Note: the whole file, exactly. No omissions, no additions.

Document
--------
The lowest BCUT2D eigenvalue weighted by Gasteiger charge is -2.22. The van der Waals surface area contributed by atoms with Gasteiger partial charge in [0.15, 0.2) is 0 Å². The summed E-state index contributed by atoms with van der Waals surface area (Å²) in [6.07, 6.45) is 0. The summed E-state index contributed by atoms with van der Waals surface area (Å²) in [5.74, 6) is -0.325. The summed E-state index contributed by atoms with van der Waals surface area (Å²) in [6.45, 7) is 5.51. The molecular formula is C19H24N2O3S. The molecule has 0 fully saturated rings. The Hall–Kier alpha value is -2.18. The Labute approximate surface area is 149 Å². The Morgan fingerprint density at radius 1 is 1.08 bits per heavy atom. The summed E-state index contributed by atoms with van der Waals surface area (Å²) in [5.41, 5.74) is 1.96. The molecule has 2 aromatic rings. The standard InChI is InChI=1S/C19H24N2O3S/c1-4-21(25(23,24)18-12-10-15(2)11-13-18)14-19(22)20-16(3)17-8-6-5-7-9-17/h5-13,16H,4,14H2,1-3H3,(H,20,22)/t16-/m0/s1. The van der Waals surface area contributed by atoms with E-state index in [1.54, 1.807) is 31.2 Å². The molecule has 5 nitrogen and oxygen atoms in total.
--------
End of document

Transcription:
The lowest BCUT2D eigenvalue weighted by Gasteiger charge is -2.22. The van der Waals surface area contributed by atoms with Gasteiger partial charge in [0.15, 0.2) is 0 Å². The summed E-state index contributed by atoms with van der Waals surface area (Å²) in [6.07, 6.45) is 0. The summed E-state index contributed by atoms with van der Waals surface area (Å²) in [5.74, 6) is -0.325. The summed E-state index contributed by atoms with van der Waals surface area (Å²) in [6.45, 7) is 5.51. The molecular formula is C19H24N2O3S. The molecule has 0 fully saturated rings. The Hall–Kier alpha value is -2.18. The Labute approximate surface area is 149 Å². The Morgan fingerprint density at radius 1 is 1.08 bits per heavy atom. The summed E-state index contributed by atoms with van der Waals surface area (Å²) in [5.41, 5.74) is 1.96. The molecule has 2 aromatic rings. The standard InChI is InChI=1S/C19H24N2O3S/c1-4-21(25(23,24)18-12-10-15(2)11-13-18)14-19(22)20-16(3)17-8-6-5-7-9-17/h5-13,16H,4,14H2,1-3H3,(H,20,22)/t16-/m0/s1. The van der Waals surface area contributed by atoms with E-state index in [1.54, 1.807) is 31.2 Å². The molecule has 5 nitrogen and oxygen atoms in total.